Writing With Your Audience in Mind
By Nora Carr
Writing clearly is an art form. Unfortunately, it’s one that few of us in education have mastered.
Rather than use everyday terms, we use jargon and acronyms. So a child is no longer a child, but an accelerated learner, at-risk student, or ELL (English Language Learner). Even though short words work just as well, we like to use long ones. So, a plastic “ruler” becomes a “manipulative” and counting jelly beans becomes “experiential learning.”
When our words start sounding too stuffy, we create new catchphrases. So rather than admit that our high schools are too big, too easy, and too boring, we wax poetically about the need for more “rigor, relevancy, and relationships.”
While the Education Writing Hall of Shame has unlimited material to choose from, here is a classic example from a district website:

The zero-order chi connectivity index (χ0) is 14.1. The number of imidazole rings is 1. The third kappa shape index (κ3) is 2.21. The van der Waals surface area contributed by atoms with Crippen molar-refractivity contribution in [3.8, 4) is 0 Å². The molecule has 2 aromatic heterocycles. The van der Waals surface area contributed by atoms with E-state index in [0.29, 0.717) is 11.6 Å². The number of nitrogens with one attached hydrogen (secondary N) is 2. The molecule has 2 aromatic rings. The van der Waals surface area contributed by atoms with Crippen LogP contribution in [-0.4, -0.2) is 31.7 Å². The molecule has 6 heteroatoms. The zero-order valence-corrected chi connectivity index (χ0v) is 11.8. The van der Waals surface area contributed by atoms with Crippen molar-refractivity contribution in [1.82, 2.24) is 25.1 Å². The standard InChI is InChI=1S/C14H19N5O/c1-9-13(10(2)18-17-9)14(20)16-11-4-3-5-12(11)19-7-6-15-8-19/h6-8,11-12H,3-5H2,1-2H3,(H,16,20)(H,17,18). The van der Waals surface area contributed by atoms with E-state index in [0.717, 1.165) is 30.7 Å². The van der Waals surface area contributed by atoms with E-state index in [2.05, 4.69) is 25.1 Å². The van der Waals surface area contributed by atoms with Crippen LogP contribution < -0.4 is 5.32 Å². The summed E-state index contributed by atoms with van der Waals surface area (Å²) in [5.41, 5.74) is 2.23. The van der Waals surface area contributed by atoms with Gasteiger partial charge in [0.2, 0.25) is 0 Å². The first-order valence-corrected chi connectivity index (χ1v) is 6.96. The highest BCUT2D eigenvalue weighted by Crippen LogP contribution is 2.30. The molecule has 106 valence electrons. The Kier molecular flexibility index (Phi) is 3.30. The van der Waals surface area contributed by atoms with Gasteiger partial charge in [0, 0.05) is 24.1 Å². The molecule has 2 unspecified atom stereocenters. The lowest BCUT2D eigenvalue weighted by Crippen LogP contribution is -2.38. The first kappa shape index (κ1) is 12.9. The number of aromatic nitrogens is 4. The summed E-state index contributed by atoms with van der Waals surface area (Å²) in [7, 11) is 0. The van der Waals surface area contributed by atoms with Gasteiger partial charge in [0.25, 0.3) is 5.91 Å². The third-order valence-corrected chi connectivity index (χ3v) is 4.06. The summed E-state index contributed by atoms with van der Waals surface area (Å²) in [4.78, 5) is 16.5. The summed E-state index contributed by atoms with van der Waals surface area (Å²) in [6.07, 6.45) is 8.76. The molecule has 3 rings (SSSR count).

“The mission of the career and technical education department is accomplished by providing all students access to introductory and advanced coursework in specially designed learning environments that use contextual learning in order to achieve the knowledge, skills and values aligned with national industry-integrated, state and local academic standards.”
Somewhere, deep inside, we have to know better. So why do we write such convoluted prose? Would you like to continue reading?
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